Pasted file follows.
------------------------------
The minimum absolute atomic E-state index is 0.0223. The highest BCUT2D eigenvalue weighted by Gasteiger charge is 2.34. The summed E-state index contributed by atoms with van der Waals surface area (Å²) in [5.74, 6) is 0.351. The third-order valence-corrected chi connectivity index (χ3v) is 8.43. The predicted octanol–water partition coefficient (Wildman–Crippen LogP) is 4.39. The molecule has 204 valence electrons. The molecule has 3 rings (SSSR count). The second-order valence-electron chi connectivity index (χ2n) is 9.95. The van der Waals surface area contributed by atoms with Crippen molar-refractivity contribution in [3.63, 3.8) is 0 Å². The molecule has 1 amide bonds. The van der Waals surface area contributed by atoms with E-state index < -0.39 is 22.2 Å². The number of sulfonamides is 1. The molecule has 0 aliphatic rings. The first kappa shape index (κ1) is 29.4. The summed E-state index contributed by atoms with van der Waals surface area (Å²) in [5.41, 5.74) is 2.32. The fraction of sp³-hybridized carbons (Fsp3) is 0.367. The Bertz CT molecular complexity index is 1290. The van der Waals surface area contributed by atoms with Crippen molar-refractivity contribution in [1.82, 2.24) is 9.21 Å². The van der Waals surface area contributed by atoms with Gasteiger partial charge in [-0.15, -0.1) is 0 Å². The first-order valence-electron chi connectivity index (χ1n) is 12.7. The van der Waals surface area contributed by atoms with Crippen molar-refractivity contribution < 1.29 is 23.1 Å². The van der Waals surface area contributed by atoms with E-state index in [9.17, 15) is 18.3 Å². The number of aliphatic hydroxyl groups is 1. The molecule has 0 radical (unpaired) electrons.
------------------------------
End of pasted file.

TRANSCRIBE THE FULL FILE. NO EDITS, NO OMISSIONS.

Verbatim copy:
The minimum absolute atomic E-state index is 0.0223. The highest BCUT2D eigenvalue weighted by Gasteiger charge is 2.34. The summed E-state index contributed by atoms with van der Waals surface area (Å²) in [5.74, 6) is 0.351. The third-order valence-corrected chi connectivity index (χ3v) is 8.43. The predicted octanol–water partition coefficient (Wildman–Crippen LogP) is 4.39. The molecule has 204 valence electrons. The molecule has 3 rings (SSSR count). The second-order valence-electron chi connectivity index (χ2n) is 9.95. The van der Waals surface area contributed by atoms with Crippen molar-refractivity contribution in [3.63, 3.8) is 0 Å². The molecule has 1 amide bonds. The van der Waals surface area contributed by atoms with E-state index < -0.39 is 22.2 Å². The number of sulfonamides is 1. The molecule has 0 aliphatic rings. The first kappa shape index (κ1) is 29.4. The summed E-state index contributed by atoms with van der Waals surface area (Å²) in [5.41, 5.74) is 2.32. The fraction of sp³-hybridized carbons (Fsp3) is 0.367. The Bertz CT molecular complexity index is 1290. The van der Waals surface area contributed by atoms with Crippen molar-refractivity contribution in [1.82, 2.24) is 9.21 Å². The van der Waals surface area contributed by atoms with Gasteiger partial charge in [-0.15, -0.1) is 0 Å². The first-order valence-electron chi connectivity index (χ1n) is 12.7. The van der Waals surface area contributed by atoms with Crippen molar-refractivity contribution < 1.29 is 23.1 Å². The van der Waals surface area contributed by atoms with E-state index in [9.17, 15) is 18.3 Å². The number of aliphatic hydroxyl groups is 1. The molecule has 0 radical (unpaired) electrons.